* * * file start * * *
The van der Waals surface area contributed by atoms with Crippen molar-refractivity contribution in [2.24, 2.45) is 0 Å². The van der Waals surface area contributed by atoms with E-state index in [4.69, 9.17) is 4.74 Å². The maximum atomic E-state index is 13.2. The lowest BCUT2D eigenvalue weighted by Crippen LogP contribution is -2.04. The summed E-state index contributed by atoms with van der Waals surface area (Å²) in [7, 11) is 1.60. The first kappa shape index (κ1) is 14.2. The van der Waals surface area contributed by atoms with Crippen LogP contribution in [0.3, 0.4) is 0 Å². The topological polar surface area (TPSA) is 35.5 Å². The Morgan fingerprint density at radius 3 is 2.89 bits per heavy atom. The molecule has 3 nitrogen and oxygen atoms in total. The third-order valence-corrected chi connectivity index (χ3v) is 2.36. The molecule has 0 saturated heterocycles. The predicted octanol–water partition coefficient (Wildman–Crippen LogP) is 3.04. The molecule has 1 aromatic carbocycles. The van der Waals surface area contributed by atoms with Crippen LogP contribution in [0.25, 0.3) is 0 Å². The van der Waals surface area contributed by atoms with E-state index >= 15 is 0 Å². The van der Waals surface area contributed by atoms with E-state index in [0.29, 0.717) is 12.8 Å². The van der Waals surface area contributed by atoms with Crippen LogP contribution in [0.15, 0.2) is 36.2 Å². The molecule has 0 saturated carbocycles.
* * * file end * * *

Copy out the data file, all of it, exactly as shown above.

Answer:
The van der Waals surface area contributed by atoms with Crippen molar-refractivity contribution in [2.24, 2.45) is 0 Å². The van der Waals surface area contributed by atoms with E-state index in [4.69, 9.17) is 4.74 Å². The maximum atomic E-state index is 13.2. The lowest BCUT2D eigenvalue weighted by Crippen LogP contribution is -2.04. The summed E-state index contributed by atoms with van der Waals surface area (Å²) in [7, 11) is 1.60. The first kappa shape index (κ1) is 14.2. The van der Waals surface area contributed by atoms with Crippen LogP contribution in [0.3, 0.4) is 0 Å². The topological polar surface area (TPSA) is 35.5 Å². The Morgan fingerprint density at radius 3 is 2.89 bits per heavy atom. The molecule has 3 nitrogen and oxygen atoms in total. The third-order valence-corrected chi connectivity index (χ3v) is 2.36. The molecule has 0 saturated heterocycles. The predicted octanol–water partition coefficient (Wildman–Crippen LogP) is 3.04. The molecule has 1 aromatic carbocycles. The van der Waals surface area contributed by atoms with Crippen LogP contribution in [0.25, 0.3) is 0 Å². The van der Waals surface area contributed by atoms with E-state index >= 15 is 0 Å². The van der Waals surface area contributed by atoms with E-state index in [0.29, 0.717) is 12.8 Å². The van der Waals surface area contributed by atoms with Crippen LogP contribution in [0.15, 0.2) is 36.2 Å². The molecule has 0 saturated carbocycles.